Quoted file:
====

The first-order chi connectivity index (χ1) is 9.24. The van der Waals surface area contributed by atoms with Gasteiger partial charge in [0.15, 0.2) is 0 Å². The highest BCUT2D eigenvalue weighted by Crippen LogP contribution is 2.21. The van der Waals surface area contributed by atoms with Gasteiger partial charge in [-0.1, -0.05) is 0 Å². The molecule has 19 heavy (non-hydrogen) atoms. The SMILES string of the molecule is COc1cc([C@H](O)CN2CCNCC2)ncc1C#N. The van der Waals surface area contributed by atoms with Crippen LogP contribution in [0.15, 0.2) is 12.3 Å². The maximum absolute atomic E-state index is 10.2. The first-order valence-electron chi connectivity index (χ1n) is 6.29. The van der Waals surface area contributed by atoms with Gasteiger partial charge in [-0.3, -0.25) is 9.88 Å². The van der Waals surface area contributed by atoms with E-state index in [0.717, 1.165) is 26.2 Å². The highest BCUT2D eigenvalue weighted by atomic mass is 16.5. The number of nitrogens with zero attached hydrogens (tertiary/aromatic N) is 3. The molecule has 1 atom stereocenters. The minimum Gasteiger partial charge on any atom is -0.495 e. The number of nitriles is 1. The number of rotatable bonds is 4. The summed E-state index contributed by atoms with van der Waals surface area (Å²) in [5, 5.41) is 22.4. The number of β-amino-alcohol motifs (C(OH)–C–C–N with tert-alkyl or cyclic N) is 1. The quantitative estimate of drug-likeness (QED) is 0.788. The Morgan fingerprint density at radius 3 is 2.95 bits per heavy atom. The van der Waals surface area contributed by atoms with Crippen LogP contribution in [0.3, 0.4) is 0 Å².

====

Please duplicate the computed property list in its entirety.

The first-order chi connectivity index (χ1) is 9.24. The van der Waals surface area contributed by atoms with Gasteiger partial charge in [0.15, 0.2) is 0 Å². The highest BCUT2D eigenvalue weighted by Crippen LogP contribution is 2.21. The van der Waals surface area contributed by atoms with Gasteiger partial charge in [-0.1, -0.05) is 0 Å². The molecule has 19 heavy (non-hydrogen) atoms. The SMILES string of the molecule is COc1cc([C@H](O)CN2CCNCC2)ncc1C#N. The van der Waals surface area contributed by atoms with Crippen LogP contribution in [0.15, 0.2) is 12.3 Å². The maximum absolute atomic E-state index is 10.2. The first-order valence-electron chi connectivity index (χ1n) is 6.29. The van der Waals surface area contributed by atoms with Gasteiger partial charge in [-0.3, -0.25) is 9.88 Å². The van der Waals surface area contributed by atoms with E-state index in [0.717, 1.165) is 26.2 Å². The highest BCUT2D eigenvalue weighted by atomic mass is 16.5. The number of nitrogens with zero attached hydrogens (tertiary/aromatic N) is 3. The molecule has 1 atom stereocenters. The minimum Gasteiger partial charge on any atom is -0.495 e. The number of nitriles is 1. The number of rotatable bonds is 4. The summed E-state index contributed by atoms with van der Waals surface area (Å²) in [5, 5.41) is 22.4. The number of β-amino-alcohol motifs (C(OH)–C–C–N with tert-alkyl or cyclic N) is 1. The quantitative estimate of drug-likeness (QED) is 0.788. The Morgan fingerprint density at radius 3 is 2.95 bits per heavy atom. The van der Waals surface area contributed by atoms with Crippen LogP contribution in [0.3, 0.4) is 0 Å².